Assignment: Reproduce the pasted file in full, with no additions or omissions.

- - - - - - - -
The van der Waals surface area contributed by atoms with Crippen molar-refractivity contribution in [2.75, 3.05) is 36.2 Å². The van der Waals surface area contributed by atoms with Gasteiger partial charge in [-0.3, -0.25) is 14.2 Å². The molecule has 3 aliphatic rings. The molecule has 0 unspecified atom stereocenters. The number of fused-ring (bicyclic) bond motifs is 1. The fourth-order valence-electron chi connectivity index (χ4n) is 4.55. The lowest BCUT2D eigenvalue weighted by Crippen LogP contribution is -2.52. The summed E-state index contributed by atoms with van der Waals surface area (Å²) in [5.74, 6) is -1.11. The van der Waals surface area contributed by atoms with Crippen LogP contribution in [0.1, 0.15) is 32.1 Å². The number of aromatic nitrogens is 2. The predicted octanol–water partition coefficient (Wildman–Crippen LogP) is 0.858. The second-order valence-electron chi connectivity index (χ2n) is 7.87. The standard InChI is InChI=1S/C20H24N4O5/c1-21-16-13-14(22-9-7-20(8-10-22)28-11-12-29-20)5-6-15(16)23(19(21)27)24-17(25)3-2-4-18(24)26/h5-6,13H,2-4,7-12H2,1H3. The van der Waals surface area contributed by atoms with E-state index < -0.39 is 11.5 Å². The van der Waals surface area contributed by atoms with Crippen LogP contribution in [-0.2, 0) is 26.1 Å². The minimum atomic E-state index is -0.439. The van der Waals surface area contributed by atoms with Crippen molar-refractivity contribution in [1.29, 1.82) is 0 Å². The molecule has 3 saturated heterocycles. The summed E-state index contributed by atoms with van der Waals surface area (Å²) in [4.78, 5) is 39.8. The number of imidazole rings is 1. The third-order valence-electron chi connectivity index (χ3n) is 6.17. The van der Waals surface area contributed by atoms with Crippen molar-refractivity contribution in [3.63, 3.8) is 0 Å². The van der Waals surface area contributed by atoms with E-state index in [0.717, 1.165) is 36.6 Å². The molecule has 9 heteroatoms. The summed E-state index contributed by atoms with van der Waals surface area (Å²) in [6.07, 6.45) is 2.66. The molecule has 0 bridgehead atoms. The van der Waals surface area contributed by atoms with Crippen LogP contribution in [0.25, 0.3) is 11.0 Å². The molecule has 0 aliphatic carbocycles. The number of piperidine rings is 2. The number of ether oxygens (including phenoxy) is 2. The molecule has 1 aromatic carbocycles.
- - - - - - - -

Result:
The van der Waals surface area contributed by atoms with Crippen molar-refractivity contribution in [2.75, 3.05) is 36.2 Å². The van der Waals surface area contributed by atoms with Gasteiger partial charge in [-0.3, -0.25) is 14.2 Å². The molecule has 3 aliphatic rings. The molecule has 0 unspecified atom stereocenters. The number of fused-ring (bicyclic) bond motifs is 1. The fourth-order valence-electron chi connectivity index (χ4n) is 4.55. The lowest BCUT2D eigenvalue weighted by Crippen LogP contribution is -2.52. The summed E-state index contributed by atoms with van der Waals surface area (Å²) in [5.74, 6) is -1.11. The van der Waals surface area contributed by atoms with Crippen LogP contribution in [0.1, 0.15) is 32.1 Å². The number of aromatic nitrogens is 2. The predicted octanol–water partition coefficient (Wildman–Crippen LogP) is 0.858. The second-order valence-electron chi connectivity index (χ2n) is 7.87. The standard InChI is InChI=1S/C20H24N4O5/c1-21-16-13-14(22-9-7-20(8-10-22)28-11-12-29-20)5-6-15(16)23(19(21)27)24-17(25)3-2-4-18(24)26/h5-6,13H,2-4,7-12H2,1H3. The van der Waals surface area contributed by atoms with E-state index < -0.39 is 11.5 Å². The van der Waals surface area contributed by atoms with Crippen LogP contribution in [-0.2, 0) is 26.1 Å². The minimum atomic E-state index is -0.439. The van der Waals surface area contributed by atoms with Crippen molar-refractivity contribution in [1.29, 1.82) is 0 Å². The molecule has 3 saturated heterocycles. The summed E-state index contributed by atoms with van der Waals surface area (Å²) in [4.78, 5) is 39.8. The number of imidazole rings is 1. The third-order valence-electron chi connectivity index (χ3n) is 6.17. The van der Waals surface area contributed by atoms with Crippen molar-refractivity contribution in [3.63, 3.8) is 0 Å². The van der Waals surface area contributed by atoms with E-state index in [0.717, 1.165) is 36.6 Å². The molecule has 9 heteroatoms. The summed E-state index contributed by atoms with van der Waals surface area (Å²) in [6.07, 6.45) is 2.66. The molecule has 0 bridgehead atoms. The van der Waals surface area contributed by atoms with Crippen LogP contribution in [0.25, 0.3) is 11.0 Å². The molecule has 0 aliphatic carbocycles. The number of piperidine rings is 2. The number of ether oxygens (including phenoxy) is 2. The molecule has 1 aromatic carbocycles.